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Composer and accordionist Guy Klucevsek
(Photo by Elenora Alberto)
From polka to post-modern, and John Williams to John Zorn, accordionist Guy Klucevsek has expanded the repertoire of his versatile instrument for more than 40 years. He brought his squeeze box to The Monadnock Center for History and Culture on November 7 at the beginning of his first residency at The MacDowell Colony.
Klucevsek explained that at MacDowell, he prepared for a week-long retrospective at New York’s premier new music club, The Stone. For six consecutive nights in March, Klucevsek will present a different project with a different set of musicians, taking a look back at a 42-year composing career.
The New York native introduced the accordion as a concert instrument, and described some of the composing techniques he’s developed. He also played some of his pieces to a rapt crowd, and explained his process of arranging and revising older works that will be featured in the March retrospective series.
The composer said that a lot of his music was written for dance and theatre, so it requires specific orchestrations. “In The Stone concerts I’m going to have a different ensemble each night,” he said, requiring a lot of revising and re-orchestration.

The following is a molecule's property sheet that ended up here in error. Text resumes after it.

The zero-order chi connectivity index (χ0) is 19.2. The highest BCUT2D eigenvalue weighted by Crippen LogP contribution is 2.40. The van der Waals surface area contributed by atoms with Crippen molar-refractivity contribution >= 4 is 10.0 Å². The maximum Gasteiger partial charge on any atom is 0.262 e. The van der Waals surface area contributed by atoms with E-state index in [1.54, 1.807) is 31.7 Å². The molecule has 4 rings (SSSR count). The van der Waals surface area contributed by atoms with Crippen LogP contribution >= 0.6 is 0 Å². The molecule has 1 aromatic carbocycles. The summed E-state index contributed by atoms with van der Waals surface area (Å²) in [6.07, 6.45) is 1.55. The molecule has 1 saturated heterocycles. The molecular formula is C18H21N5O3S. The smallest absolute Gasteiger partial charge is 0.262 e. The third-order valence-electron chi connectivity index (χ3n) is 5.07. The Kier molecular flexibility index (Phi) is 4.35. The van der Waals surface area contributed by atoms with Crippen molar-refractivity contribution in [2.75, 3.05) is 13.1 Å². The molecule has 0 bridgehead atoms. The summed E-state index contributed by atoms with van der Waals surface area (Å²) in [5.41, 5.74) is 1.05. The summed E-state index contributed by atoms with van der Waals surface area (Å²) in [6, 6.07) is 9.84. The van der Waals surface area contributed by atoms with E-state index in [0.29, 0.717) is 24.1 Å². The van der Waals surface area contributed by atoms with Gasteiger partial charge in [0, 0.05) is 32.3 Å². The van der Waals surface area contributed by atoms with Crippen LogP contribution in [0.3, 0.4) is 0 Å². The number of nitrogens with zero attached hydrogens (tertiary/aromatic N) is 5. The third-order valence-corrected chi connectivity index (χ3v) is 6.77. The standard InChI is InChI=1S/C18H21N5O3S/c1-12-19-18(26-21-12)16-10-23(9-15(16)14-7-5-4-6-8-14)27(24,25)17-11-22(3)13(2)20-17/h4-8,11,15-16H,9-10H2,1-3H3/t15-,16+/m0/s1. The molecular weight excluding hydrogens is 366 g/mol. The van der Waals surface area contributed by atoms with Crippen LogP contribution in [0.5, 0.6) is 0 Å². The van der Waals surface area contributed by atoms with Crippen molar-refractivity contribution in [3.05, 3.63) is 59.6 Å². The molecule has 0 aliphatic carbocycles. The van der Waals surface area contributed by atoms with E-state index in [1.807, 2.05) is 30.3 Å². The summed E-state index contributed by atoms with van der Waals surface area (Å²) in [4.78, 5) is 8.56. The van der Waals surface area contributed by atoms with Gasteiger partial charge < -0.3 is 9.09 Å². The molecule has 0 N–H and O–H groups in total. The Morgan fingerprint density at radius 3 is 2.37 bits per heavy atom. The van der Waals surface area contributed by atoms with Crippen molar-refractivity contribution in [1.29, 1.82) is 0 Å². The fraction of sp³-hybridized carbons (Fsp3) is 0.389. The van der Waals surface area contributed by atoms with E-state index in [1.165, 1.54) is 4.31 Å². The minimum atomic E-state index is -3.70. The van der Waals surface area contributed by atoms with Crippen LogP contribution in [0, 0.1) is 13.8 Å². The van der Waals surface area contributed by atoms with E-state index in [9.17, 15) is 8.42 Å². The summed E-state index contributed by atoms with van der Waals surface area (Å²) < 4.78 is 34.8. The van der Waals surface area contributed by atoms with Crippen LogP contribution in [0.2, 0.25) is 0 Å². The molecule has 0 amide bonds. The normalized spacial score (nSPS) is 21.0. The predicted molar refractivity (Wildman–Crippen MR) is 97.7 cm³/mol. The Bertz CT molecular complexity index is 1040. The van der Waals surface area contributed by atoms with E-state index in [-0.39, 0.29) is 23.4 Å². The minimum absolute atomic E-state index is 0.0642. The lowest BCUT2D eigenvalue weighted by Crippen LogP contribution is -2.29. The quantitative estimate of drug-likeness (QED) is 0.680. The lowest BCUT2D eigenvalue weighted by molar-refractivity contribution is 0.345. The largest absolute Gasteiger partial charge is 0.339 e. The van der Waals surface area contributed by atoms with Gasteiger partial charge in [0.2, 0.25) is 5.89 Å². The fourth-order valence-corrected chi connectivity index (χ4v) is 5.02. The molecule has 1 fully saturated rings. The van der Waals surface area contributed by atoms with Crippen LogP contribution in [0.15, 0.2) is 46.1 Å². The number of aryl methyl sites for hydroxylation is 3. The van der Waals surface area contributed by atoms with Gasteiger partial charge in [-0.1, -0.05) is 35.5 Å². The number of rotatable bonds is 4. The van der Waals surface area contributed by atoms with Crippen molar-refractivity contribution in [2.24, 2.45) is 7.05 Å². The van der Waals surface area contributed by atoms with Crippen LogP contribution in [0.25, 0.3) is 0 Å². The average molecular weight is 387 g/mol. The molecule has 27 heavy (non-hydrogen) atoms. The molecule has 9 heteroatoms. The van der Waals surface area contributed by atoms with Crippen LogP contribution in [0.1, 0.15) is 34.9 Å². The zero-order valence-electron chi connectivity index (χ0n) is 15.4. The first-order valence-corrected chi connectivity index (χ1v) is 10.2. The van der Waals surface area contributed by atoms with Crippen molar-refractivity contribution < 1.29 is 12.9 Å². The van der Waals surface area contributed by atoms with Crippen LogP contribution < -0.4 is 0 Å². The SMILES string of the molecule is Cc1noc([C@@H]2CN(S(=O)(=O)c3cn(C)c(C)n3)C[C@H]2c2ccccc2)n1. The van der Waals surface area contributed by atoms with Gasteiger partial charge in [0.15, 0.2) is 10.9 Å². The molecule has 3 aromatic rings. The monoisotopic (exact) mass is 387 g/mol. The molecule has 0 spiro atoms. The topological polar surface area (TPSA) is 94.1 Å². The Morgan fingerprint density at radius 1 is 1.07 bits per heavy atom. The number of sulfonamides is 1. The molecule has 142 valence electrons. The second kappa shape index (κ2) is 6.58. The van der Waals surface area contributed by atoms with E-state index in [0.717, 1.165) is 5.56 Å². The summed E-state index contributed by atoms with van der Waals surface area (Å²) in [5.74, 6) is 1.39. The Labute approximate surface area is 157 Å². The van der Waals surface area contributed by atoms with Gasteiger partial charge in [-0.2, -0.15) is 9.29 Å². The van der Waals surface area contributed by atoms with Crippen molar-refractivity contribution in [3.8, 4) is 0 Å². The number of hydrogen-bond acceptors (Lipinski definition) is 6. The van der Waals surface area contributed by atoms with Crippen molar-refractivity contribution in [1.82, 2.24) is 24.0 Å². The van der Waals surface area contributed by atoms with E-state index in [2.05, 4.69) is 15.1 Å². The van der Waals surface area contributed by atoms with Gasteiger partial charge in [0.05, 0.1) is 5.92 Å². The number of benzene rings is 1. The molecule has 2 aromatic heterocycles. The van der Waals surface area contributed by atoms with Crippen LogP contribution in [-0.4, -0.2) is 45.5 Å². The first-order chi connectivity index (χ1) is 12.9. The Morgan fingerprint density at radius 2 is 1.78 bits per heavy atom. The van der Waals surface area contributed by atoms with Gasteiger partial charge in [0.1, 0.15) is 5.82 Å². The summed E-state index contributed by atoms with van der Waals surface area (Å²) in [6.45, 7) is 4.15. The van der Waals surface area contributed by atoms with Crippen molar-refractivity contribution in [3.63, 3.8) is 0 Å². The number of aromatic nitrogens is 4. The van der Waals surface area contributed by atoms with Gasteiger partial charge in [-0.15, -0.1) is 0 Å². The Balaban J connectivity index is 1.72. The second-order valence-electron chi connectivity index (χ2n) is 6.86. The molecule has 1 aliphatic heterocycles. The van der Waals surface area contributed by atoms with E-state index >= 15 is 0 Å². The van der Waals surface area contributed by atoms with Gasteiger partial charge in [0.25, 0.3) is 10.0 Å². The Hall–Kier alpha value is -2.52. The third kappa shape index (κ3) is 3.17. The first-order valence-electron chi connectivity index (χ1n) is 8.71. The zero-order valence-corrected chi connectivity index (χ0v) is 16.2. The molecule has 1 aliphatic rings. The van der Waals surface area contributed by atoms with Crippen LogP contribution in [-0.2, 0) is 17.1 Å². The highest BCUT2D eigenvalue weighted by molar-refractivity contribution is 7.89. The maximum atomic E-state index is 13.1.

The accordion, said Klucevsek, is an instrument that came out of popular culture, and when he got serious about it in the mid-1960s, he started to view it as a life-long pursuit. That was about the time people like Virgil Thompson began writing commissioned pieces for accordion, and Klucevsek as a teen started playing the new pieces for competitions.
“I completely fell in love with them,” he said. Previously, if you were an accordion player, you played a transcription or a new arrangement of piano music. “But the new music, in many cases, turned out beautifully.... and it eventually morphed into me composing my own music.”
The composer, who is a 2010 United States Artists Fellow, says that “the creative part of being a musician took over my life in a good way.” He has worked with Fred Frith, Aaron Jay Kernis, Bobby Previte, Mary Ellen Childs, John Zorn, Laurie Anderson, Bill Frisell, the Kronos Quartet, Natalie Merchant, and many others.